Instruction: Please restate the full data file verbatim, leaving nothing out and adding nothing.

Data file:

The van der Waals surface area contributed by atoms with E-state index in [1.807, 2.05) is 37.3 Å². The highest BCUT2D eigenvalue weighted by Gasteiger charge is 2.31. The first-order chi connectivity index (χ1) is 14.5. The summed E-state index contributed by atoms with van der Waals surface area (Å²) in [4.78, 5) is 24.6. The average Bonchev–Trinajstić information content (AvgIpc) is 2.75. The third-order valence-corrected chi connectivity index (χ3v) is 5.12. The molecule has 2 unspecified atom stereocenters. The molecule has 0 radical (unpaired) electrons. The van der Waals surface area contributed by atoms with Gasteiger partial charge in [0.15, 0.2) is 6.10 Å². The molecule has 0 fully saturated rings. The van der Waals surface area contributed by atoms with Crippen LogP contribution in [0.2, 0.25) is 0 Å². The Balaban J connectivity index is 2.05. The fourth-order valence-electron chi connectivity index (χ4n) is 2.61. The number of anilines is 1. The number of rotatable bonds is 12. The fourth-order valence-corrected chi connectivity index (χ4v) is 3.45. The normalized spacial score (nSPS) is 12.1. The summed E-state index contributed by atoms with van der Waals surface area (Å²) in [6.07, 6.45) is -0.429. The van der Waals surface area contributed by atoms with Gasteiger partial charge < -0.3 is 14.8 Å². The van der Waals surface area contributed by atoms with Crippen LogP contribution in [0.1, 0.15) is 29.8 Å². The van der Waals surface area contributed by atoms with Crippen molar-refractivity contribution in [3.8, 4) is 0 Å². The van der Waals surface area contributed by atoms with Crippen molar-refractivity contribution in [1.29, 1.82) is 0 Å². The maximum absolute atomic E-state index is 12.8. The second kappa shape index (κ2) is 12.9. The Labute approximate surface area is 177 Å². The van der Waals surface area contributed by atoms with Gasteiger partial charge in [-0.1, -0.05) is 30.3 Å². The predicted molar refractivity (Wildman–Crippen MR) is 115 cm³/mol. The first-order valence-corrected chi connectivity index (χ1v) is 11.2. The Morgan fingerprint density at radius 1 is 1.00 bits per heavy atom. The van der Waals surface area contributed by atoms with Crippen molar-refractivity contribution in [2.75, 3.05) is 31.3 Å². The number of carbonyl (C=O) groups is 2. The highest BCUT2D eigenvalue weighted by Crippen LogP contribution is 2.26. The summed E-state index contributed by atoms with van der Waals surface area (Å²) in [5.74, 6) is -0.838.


The van der Waals surface area contributed by atoms with E-state index in [1.807, 2.05) is 37.3 Å². The highest BCUT2D eigenvalue weighted by Gasteiger charge is 2.31. The first-order chi connectivity index (χ1) is 14.5. The summed E-state index contributed by atoms with van der Waals surface area (Å²) in [4.78, 5) is 24.6. The average Bonchev–Trinajstić information content (AvgIpc) is 2.75. The third-order valence-corrected chi connectivity index (χ3v) is 5.12. The molecule has 2 unspecified atom stereocenters. The molecule has 0 radical (unpaired) electrons. The van der Waals surface area contributed by atoms with Gasteiger partial charge in [0.15, 0.2) is 6.10 Å². The molecule has 0 fully saturated rings. The van der Waals surface area contributed by atoms with Crippen LogP contribution in [0.2, 0.25) is 0 Å². The Balaban J connectivity index is 2.05. The fourth-order valence-electron chi connectivity index (χ4n) is 2.61. The number of anilines is 1. The number of rotatable bonds is 12. The fourth-order valence-corrected chi connectivity index (χ4v) is 3.45. The normalized spacial score (nSPS) is 12.1. The summed E-state index contributed by atoms with van der Waals surface area (Å²) in [6.07, 6.45) is -0.429. The van der Waals surface area contributed by atoms with Gasteiger partial charge < -0.3 is 14.8 Å². The van der Waals surface area contributed by atoms with Crippen LogP contribution in [0.1, 0.15) is 29.8 Å². The van der Waals surface area contributed by atoms with Crippen molar-refractivity contribution in [3.8, 4) is 0 Å². The van der Waals surface area contributed by atoms with Crippen molar-refractivity contribution in [1.29, 1.82) is 0 Å². The maximum absolute atomic E-state index is 12.8. The second kappa shape index (κ2) is 12.9. The Labute approximate surface area is 177 Å². The van der Waals surface area contributed by atoms with Gasteiger partial charge in [-0.1, -0.05) is 30.3 Å². The predicted molar refractivity (Wildman–Crippen MR) is 115 cm³/mol. The first-order valence-corrected chi connectivity index (χ1v) is 11.2. The Morgan fingerprint density at radius 1 is 1.00 bits per heavy atom. The van der Waals surface area contributed by atoms with Crippen molar-refractivity contribution in [2.75, 3.05) is 31.3 Å². The number of carbonyl (C=O) groups is 2. The highest BCUT2D eigenvalue weighted by Crippen LogP contribution is 2.26. The summed E-state index contributed by atoms with van der Waals surface area (Å²) in [5.74, 6) is -0.838.